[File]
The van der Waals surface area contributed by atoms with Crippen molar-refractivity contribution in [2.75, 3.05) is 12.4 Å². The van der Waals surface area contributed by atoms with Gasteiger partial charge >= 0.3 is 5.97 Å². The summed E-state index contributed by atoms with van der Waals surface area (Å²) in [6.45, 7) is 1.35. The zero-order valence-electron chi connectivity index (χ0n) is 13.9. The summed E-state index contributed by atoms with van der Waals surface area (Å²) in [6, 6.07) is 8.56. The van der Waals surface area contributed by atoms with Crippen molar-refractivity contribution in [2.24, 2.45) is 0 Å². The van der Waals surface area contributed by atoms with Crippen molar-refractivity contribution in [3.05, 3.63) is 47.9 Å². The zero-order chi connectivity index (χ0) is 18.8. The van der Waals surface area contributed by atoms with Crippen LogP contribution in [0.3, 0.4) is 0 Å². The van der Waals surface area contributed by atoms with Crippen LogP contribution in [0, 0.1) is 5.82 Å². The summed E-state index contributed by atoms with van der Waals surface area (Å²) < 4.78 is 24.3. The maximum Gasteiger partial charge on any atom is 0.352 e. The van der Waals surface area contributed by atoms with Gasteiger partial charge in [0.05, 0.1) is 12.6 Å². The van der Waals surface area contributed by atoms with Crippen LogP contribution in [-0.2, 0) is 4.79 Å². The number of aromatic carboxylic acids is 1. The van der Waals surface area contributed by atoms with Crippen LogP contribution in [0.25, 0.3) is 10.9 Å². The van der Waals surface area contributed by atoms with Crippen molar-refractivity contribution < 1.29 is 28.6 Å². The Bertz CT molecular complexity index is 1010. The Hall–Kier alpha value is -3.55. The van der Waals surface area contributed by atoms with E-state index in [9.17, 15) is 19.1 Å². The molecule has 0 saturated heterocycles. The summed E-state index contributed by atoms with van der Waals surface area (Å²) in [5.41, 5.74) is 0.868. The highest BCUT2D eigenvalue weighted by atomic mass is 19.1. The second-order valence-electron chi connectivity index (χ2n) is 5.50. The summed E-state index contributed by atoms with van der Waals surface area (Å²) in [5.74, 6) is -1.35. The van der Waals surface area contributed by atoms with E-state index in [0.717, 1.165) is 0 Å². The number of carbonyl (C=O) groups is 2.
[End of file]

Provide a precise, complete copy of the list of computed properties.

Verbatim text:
The van der Waals surface area contributed by atoms with Crippen molar-refractivity contribution in [2.75, 3.05) is 12.4 Å². The van der Waals surface area contributed by atoms with Gasteiger partial charge >= 0.3 is 5.97 Å². The summed E-state index contributed by atoms with van der Waals surface area (Å²) in [6.45, 7) is 1.35. The zero-order valence-electron chi connectivity index (χ0n) is 13.9. The summed E-state index contributed by atoms with van der Waals surface area (Å²) in [6, 6.07) is 8.56. The van der Waals surface area contributed by atoms with Crippen molar-refractivity contribution in [2.24, 2.45) is 0 Å². The van der Waals surface area contributed by atoms with Crippen molar-refractivity contribution in [3.05, 3.63) is 47.9 Å². The zero-order chi connectivity index (χ0) is 18.8. The van der Waals surface area contributed by atoms with Crippen LogP contribution in [0.3, 0.4) is 0 Å². The van der Waals surface area contributed by atoms with Crippen LogP contribution in [0, 0.1) is 5.82 Å². The summed E-state index contributed by atoms with van der Waals surface area (Å²) < 4.78 is 24.3. The maximum Gasteiger partial charge on any atom is 0.352 e. The van der Waals surface area contributed by atoms with Gasteiger partial charge in [0.05, 0.1) is 12.6 Å². The van der Waals surface area contributed by atoms with Crippen LogP contribution in [-0.2, 0) is 4.79 Å². The number of aromatic carboxylic acids is 1. The van der Waals surface area contributed by atoms with Crippen LogP contribution in [0.25, 0.3) is 10.9 Å². The van der Waals surface area contributed by atoms with Crippen molar-refractivity contribution < 1.29 is 28.6 Å². The Bertz CT molecular complexity index is 1010. The Hall–Kier alpha value is -3.55. The van der Waals surface area contributed by atoms with E-state index in [9.17, 15) is 19.1 Å². The molecule has 0 saturated heterocycles. The summed E-state index contributed by atoms with van der Waals surface area (Å²) in [5.41, 5.74) is 0.868. The highest BCUT2D eigenvalue weighted by atomic mass is 19.1. The second-order valence-electron chi connectivity index (χ2n) is 5.50. The summed E-state index contributed by atoms with van der Waals surface area (Å²) in [5.74, 6) is -1.35. The van der Waals surface area contributed by atoms with E-state index in [0.717, 1.165) is 0 Å². The number of carbonyl (C=O) groups is 2.